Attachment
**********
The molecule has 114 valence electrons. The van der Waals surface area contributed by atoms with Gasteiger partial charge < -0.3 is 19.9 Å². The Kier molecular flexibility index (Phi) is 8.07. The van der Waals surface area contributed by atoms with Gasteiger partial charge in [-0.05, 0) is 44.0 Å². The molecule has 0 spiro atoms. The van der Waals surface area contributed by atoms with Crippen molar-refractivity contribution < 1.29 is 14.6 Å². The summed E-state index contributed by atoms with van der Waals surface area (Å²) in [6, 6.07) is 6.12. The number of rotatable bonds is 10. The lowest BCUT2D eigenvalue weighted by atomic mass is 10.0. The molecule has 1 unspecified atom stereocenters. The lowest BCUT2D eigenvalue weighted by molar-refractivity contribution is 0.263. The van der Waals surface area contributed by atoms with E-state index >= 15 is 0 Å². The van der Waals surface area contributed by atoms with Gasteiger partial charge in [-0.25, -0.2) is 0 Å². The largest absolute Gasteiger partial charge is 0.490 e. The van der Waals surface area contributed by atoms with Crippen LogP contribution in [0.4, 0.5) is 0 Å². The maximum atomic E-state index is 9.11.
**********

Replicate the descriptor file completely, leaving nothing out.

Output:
The molecule has 114 valence electrons. The van der Waals surface area contributed by atoms with Gasteiger partial charge < -0.3 is 19.9 Å². The Kier molecular flexibility index (Phi) is 8.07. The van der Waals surface area contributed by atoms with Gasteiger partial charge in [-0.05, 0) is 44.0 Å². The molecule has 0 spiro atoms. The van der Waals surface area contributed by atoms with Crippen molar-refractivity contribution < 1.29 is 14.6 Å². The summed E-state index contributed by atoms with van der Waals surface area (Å²) in [6, 6.07) is 6.12. The number of rotatable bonds is 10. The lowest BCUT2D eigenvalue weighted by atomic mass is 10.0. The molecule has 1 unspecified atom stereocenters. The lowest BCUT2D eigenvalue weighted by molar-refractivity contribution is 0.263. The van der Waals surface area contributed by atoms with E-state index >= 15 is 0 Å². The van der Waals surface area contributed by atoms with Gasteiger partial charge in [-0.25, -0.2) is 0 Å². The largest absolute Gasteiger partial charge is 0.490 e. The van der Waals surface area contributed by atoms with Crippen LogP contribution in [0.4, 0.5) is 0 Å². The maximum atomic E-state index is 9.11.